I was a huge believer in "calories are calories are calories" before I started low-carb. I've changed my tune a little. I've dropped a few pounds already, and I'm eating 2400-3300 calories a day. At my weight and height, even sedentary I'm burning about 2600-2900 calories a day. Counting up what I've been eating, I'm still in that range, yet losing weight rather rapidly.

The interesting thing about being in ketosis (a totally safe state of "fat cells releasing stuff", versus ketoacidosis, which is an often-fatal diabetic condition) where your liver is converting proteins and fats to brain and body-usable sugars is that it only does it at around 58% efficiency. Doesn't mean you can eat twice the calories, but what seems to result is that you lose weight due to fewer calories being in digestible form by your body (the remaining 42% are unusable, and generally end up in your urine). I've done a ton of reading about this to make sure I approached it with caution for the side-effects. Obviously, the plural of anecdote is not "data", but from many anecdotes, and the few studies regarding low-carb currently available, it generally causes high blood pressure to drop, irritable bowel symptoms to ease (of which I'm a sufferer), cholesterol to self-regulate, and a lot of other beneficial changes. Could be that the good results are simply due to a more sensible diet, than strictly the low-carb thing, but the health benefits, particularly for pre-diabetics and diabetics, are convincing to me -- particularly now that I'm into it, and am experiencing some of the secondary benefits of losing my insulin dependence first-hand.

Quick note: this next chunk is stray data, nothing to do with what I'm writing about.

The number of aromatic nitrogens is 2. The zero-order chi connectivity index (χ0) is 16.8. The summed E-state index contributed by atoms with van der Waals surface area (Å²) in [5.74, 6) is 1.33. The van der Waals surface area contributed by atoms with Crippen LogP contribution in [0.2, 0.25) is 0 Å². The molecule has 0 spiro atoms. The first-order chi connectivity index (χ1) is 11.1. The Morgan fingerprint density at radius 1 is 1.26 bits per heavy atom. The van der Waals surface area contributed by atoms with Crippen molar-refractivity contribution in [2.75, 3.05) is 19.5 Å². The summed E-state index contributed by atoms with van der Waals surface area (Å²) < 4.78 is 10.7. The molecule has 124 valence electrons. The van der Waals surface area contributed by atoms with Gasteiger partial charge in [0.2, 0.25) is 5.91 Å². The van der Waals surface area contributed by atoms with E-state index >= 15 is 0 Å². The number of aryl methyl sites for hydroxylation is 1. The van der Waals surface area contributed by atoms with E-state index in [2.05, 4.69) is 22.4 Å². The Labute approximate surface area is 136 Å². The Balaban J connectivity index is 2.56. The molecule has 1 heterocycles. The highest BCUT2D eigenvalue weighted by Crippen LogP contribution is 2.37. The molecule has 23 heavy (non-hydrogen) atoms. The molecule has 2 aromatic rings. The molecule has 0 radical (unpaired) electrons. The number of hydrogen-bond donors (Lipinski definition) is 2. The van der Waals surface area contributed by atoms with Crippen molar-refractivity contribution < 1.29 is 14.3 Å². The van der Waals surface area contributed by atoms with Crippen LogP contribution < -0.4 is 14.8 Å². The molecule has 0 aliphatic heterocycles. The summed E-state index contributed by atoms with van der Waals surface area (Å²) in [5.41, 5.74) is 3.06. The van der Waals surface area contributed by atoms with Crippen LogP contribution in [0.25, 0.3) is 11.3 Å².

The curious thing for me is how easy it is to adhere to a sensible low-carb diet. It's a habit I need to develop for the rest of my life; it's still early, but so far it's going swimmingly :) And I don't create any "forbidden foods"... everything is OK, but I just need to go in realizing that if I eat a particular food, I'll put on some pounds in liver carb storage and fat weight that I may need to go on a week or two of "induction" (very low-carb eating) to lose. No problem, as long as that occasional high-carb treat doesn't turn into a tradition.

I've been accustomed to weighing myself daily for years now, first thing every morning. I know how my weight fluctuates, and have kept it consistently under 240 by just watching what I eat, and reducing for a few days if I approach that line too closely. I even have a little "eat watch" program in my Palm Pilot that tells me exactly how much or few calories I've been eating based on my daily weight. It's really helpful to see the trends, and adjust when the line starts to creep upwards.